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IMC fouling up water supply

HUNDREDS OF residents who depend on tankers to meet their daily water needs are being deprived of their rightful share of the precious liquid, thanks to inefficient harnessing of resources.

india Updated: May 05, 2006 17:05 IST

HUNDREDS OF residents who depend on tankers to meet their daily water needs are being deprived of their rightful share of the precious liquid, thanks to inefficient harnessing of resources.

Instead of feeding tankers from hydrants located near the localities where the water is to be supplied the Indore Municipal Corporation (IMC) is packing off the vehicles to borewells that are not only distant but also disgorge water at much lower pressure.

A case in point is tanker supply to people living in the west and southwestern areas of the City. Residents of these localities can be best served through the Gwala Colony hydrant which, apart from being the nearest, also spews water at pressures allowing tankers to be filled in an hour.

The Indore Municipal Corporation (IMC), however, prefers to get the tankers filled at Bijalpur hydrant that is not only a considerable way off but also lacks the required pressure.

“The pressure at Bijalpur hydrant is so low it takes anywhere between 3-4 hours to fill a tanker whereas filling one at Gwala Colony takes an hour at the most,” said a tanker driver.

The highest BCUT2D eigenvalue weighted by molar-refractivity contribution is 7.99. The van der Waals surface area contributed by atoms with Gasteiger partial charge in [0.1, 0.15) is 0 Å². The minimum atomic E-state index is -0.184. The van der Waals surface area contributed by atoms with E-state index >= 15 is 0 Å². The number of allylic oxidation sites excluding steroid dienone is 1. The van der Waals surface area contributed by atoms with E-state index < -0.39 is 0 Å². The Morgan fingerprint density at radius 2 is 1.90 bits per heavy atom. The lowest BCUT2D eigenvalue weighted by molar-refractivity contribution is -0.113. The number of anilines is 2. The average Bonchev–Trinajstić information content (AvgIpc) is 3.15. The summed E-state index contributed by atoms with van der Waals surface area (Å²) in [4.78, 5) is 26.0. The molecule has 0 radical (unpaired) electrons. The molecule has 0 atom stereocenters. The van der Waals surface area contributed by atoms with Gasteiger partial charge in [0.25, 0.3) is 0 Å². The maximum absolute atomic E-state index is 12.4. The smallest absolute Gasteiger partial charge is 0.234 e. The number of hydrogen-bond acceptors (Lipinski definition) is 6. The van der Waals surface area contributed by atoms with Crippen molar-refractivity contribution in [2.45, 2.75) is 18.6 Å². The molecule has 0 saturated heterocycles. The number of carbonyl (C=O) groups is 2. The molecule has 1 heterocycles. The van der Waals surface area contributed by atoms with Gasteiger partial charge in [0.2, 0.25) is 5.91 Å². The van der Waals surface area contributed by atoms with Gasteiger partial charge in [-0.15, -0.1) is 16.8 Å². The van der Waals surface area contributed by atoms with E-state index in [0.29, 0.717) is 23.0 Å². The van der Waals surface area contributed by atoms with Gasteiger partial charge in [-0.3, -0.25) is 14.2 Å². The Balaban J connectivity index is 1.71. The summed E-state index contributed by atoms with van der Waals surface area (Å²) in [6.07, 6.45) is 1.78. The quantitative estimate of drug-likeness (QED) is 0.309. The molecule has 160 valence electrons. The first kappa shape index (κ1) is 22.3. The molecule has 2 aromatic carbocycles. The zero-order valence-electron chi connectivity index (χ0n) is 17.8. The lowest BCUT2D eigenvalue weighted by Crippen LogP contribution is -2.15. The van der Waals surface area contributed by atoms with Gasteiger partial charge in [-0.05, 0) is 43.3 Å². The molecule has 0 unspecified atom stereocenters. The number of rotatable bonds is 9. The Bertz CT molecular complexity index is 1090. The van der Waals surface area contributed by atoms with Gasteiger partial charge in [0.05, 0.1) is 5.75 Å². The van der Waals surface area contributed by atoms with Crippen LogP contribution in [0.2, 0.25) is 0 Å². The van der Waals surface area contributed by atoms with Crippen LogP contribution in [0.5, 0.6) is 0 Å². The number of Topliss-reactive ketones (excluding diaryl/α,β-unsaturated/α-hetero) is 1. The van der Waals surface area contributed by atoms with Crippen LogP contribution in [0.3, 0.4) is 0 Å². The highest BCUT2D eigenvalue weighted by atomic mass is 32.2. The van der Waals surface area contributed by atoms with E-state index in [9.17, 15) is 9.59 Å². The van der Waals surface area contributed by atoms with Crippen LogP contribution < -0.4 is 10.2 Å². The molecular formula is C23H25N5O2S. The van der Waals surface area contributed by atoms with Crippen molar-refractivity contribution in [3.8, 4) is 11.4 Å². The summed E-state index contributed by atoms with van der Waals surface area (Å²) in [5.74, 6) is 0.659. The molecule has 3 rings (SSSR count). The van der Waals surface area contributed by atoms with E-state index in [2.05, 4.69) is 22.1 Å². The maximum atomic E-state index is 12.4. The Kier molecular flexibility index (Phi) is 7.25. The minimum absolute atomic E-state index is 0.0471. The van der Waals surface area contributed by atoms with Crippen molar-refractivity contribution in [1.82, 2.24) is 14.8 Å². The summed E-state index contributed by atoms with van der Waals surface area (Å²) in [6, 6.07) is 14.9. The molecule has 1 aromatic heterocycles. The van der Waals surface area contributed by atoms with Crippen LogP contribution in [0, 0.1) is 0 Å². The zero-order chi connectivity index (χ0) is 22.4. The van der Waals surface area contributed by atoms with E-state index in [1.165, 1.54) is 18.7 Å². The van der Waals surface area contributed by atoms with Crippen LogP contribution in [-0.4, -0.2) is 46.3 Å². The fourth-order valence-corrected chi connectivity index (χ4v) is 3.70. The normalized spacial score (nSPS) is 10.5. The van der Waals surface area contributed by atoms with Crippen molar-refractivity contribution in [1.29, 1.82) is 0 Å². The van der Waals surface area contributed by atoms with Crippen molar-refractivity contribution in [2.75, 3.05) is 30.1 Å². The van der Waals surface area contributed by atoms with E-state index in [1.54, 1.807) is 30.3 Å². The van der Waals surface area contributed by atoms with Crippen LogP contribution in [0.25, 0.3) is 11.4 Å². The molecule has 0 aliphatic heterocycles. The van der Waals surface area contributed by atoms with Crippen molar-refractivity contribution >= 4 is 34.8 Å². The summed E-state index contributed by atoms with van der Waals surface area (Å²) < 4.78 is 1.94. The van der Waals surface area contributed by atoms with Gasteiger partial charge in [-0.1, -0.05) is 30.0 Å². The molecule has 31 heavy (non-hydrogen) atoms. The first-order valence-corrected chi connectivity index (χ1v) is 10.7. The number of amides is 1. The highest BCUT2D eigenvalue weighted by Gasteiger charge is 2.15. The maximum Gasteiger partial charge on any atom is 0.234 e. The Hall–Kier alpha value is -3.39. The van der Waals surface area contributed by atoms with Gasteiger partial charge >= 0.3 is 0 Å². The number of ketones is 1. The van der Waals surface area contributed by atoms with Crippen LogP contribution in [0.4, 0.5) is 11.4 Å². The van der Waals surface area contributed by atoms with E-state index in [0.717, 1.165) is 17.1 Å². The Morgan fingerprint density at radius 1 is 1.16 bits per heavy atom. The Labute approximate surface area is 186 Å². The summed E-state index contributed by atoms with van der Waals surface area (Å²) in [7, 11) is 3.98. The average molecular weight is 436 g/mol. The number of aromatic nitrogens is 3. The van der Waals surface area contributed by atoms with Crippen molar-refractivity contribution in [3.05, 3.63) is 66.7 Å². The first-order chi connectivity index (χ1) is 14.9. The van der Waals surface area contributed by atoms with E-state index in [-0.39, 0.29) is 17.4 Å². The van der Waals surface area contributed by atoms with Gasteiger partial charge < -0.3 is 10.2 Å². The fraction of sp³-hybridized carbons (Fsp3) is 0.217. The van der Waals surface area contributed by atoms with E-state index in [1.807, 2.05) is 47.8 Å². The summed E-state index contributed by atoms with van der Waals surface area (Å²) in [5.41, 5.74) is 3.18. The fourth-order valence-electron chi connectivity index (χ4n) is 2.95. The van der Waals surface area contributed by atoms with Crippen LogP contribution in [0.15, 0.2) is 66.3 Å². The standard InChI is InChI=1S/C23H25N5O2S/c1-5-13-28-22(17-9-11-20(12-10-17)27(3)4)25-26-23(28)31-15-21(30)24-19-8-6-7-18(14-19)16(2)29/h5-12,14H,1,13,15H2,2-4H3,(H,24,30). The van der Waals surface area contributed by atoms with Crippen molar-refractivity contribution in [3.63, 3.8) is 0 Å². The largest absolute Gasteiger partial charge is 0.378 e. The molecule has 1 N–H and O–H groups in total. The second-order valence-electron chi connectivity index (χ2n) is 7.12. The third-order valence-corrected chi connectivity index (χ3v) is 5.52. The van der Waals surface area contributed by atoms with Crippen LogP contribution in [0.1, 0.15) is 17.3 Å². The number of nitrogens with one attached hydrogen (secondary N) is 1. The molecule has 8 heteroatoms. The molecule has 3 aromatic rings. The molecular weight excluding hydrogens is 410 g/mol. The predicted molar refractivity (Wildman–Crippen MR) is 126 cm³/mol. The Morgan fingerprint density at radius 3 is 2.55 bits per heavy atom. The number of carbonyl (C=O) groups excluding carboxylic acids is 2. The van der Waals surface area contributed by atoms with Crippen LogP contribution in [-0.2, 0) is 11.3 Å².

The latter also stays unused for most of the day as it supplies only to four wards, 21, 22, 51 and 52, he added. “Despite this the corporators insist that we fill our vehicles at Bijalpur.

As a result one filling and delivery trip that can be tackled in three hours takes nearly double the time,” pointed out another driver. But why don’t they point this out to the concerned corporators?

The drivers charge that the elected representatives themselves want the vehicles to be filled at Bijalpur as, “a portion from the proceeds of diesel allotted for the trip goes to them”.

Waterworks in-charge Munnalal Yadav strongly rebutted the charges declaring that a greater number of tankers could not be filled at Gwala Colony owing to opposition by local residents.

“They prevent water from the hydrant being carried out to other parts of the City saying it is needed for cattle for washing as well as drinking,” Yadav pointed out.